But even then, it’s always better than to withdraw money from other sources of retirement funding such as IRAs. You will have to deal with the 10% tax as a penalty when you withdraw from an IRA, unless you are lucky to be an exception such as using the fund to pay for your or a dependant’s college education, sudden and unforeseen medical expenses, or if you are buying a home for the first time.
The greatest advantage of having a 401(k) plan is its ready accessibility and the fact that your employer is also paying a matching amount every month, which you can tap into. However, at the end of the day, the taxes and IRS penalties exist, and you end up being the loser in the long run.
Therefore, the most ideal long-term advice would be to keep investing as much as possible in your 401(k) plan as long as you are working and let it grow with the blessings of the compound interest it keeps gathering over the years. As you you get through this, you will realize its enormous value in helping you survive and you can thank yourself for not having tapped into it your 401(k) even when you were in dire need of funds.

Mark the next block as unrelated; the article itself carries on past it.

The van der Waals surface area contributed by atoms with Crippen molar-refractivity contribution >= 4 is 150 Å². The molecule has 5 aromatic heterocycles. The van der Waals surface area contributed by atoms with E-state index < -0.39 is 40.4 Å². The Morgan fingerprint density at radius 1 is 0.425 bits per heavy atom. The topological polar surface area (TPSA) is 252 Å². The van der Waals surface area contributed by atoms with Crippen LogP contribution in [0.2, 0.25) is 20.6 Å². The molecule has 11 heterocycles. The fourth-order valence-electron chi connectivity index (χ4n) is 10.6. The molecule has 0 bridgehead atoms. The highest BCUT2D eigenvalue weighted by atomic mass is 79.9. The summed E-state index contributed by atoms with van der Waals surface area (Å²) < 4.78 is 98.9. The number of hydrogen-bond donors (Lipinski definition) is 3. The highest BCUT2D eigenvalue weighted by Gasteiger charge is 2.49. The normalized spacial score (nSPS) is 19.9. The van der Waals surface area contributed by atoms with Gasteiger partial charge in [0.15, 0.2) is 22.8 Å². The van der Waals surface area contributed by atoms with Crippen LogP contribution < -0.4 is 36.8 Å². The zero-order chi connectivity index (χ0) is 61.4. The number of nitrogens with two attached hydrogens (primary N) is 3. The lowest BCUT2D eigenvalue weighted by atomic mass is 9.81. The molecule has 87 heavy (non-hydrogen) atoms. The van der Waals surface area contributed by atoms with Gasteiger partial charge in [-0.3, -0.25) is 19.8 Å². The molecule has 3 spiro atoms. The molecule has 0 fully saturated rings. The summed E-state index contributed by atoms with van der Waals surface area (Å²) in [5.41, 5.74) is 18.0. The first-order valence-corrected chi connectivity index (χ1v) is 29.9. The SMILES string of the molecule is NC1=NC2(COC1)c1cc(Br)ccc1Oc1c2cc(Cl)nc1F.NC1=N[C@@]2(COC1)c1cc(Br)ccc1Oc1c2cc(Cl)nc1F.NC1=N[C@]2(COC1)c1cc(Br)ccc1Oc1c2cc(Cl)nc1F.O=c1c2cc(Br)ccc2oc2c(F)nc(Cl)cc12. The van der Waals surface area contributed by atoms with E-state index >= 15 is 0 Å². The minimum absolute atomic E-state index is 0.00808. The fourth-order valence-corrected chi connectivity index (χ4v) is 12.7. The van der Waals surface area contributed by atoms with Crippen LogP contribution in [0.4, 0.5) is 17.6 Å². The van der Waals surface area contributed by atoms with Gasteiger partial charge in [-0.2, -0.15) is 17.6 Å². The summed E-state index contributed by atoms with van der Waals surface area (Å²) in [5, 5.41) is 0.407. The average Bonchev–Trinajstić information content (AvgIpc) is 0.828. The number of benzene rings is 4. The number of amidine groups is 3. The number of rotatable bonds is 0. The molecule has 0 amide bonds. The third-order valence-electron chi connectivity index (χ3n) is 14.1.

Cons of a 401(k) Loan
Your 401(k) actually earn over time. However, if you decide to take out money from it, you are forfeiting the potential gains of the amount you have withdrawn. If you are not investing right now, retirement means not relying on wages and on your 401(k) alone. Worse, borrowed funds here are taxed twice. First, on wages when you are still working. Next, on the withdrawn funds when during your retirement.
The most obvious disadvantage perhaps is that this loan means putting less money in your retirement fund as a portion of it is being used to pay off your loan. Therefore, not only are you forgoing lost earnings from the loan, you are also not reaching its potential face value. Moreover, if the plan does not allow you to contribute while there is an outstanding loan, you can miss on your company’s matching funds.